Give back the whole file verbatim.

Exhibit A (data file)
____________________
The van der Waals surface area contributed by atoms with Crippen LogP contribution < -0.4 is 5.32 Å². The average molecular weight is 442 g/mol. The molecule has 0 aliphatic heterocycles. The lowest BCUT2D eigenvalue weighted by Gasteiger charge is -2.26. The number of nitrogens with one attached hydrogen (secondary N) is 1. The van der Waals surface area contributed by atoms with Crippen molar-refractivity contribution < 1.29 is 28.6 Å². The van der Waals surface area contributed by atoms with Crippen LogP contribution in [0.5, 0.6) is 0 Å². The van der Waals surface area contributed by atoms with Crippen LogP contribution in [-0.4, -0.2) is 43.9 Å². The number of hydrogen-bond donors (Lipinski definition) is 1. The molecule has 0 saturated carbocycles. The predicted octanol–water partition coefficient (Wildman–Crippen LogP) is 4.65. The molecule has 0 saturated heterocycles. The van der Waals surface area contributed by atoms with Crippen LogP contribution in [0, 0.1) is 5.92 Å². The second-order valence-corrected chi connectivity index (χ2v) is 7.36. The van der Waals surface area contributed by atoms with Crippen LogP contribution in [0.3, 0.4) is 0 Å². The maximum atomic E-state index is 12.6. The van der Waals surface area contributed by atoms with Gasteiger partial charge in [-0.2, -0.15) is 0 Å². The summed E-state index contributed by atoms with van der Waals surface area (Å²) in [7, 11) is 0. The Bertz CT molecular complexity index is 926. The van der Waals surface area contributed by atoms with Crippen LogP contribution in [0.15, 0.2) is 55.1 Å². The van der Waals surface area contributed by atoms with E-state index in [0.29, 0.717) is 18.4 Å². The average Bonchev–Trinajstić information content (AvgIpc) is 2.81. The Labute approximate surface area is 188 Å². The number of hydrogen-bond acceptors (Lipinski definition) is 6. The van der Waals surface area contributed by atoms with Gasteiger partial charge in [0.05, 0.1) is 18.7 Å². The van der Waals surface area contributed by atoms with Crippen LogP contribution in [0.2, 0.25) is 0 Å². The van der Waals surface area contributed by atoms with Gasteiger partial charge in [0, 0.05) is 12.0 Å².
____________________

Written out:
The van der Waals surface area contributed by atoms with Crippen LogP contribution < -0.4 is 5.32 Å². The average molecular weight is 442 g/mol. The molecule has 0 aliphatic heterocycles. The lowest BCUT2D eigenvalue weighted by Gasteiger charge is -2.26. The number of nitrogens with one attached hydrogen (secondary N) is 1. The van der Waals surface area contributed by atoms with Crippen molar-refractivity contribution < 1.29 is 28.6 Å². The van der Waals surface area contributed by atoms with Crippen LogP contribution in [0.5, 0.6) is 0 Å². The van der Waals surface area contributed by atoms with Crippen LogP contribution in [-0.4, -0.2) is 43.9 Å². The number of hydrogen-bond donors (Lipinski definition) is 1. The molecule has 0 saturated carbocycles. The predicted octanol–water partition coefficient (Wildman–Crippen LogP) is 4.65. The molecule has 0 saturated heterocycles. The van der Waals surface area contributed by atoms with Crippen LogP contribution in [0, 0.1) is 5.92 Å². The second-order valence-corrected chi connectivity index (χ2v) is 7.36. The van der Waals surface area contributed by atoms with Crippen LogP contribution in [0.3, 0.4) is 0 Å². The maximum atomic E-state index is 12.6. The van der Waals surface area contributed by atoms with Gasteiger partial charge in [-0.2, -0.15) is 0 Å². The summed E-state index contributed by atoms with van der Waals surface area (Å²) in [7, 11) is 0. The Bertz CT molecular complexity index is 926. The van der Waals surface area contributed by atoms with Crippen LogP contribution in [0.15, 0.2) is 55.1 Å². The van der Waals surface area contributed by atoms with E-state index in [0.29, 0.717) is 18.4 Å². The average Bonchev–Trinajstić information content (AvgIpc) is 2.81. The Labute approximate surface area is 188 Å². The number of hydrogen-bond acceptors (Lipinski definition) is 6. The van der Waals surface area contributed by atoms with Gasteiger partial charge in [0.05, 0.1) is 18.7 Å². The van der Waals surface area contributed by atoms with Crippen LogP contribution in [0.2, 0.25) is 0 Å². The van der Waals surface area contributed by atoms with Gasteiger partial charge in [0, 0.05) is 12.0 Å².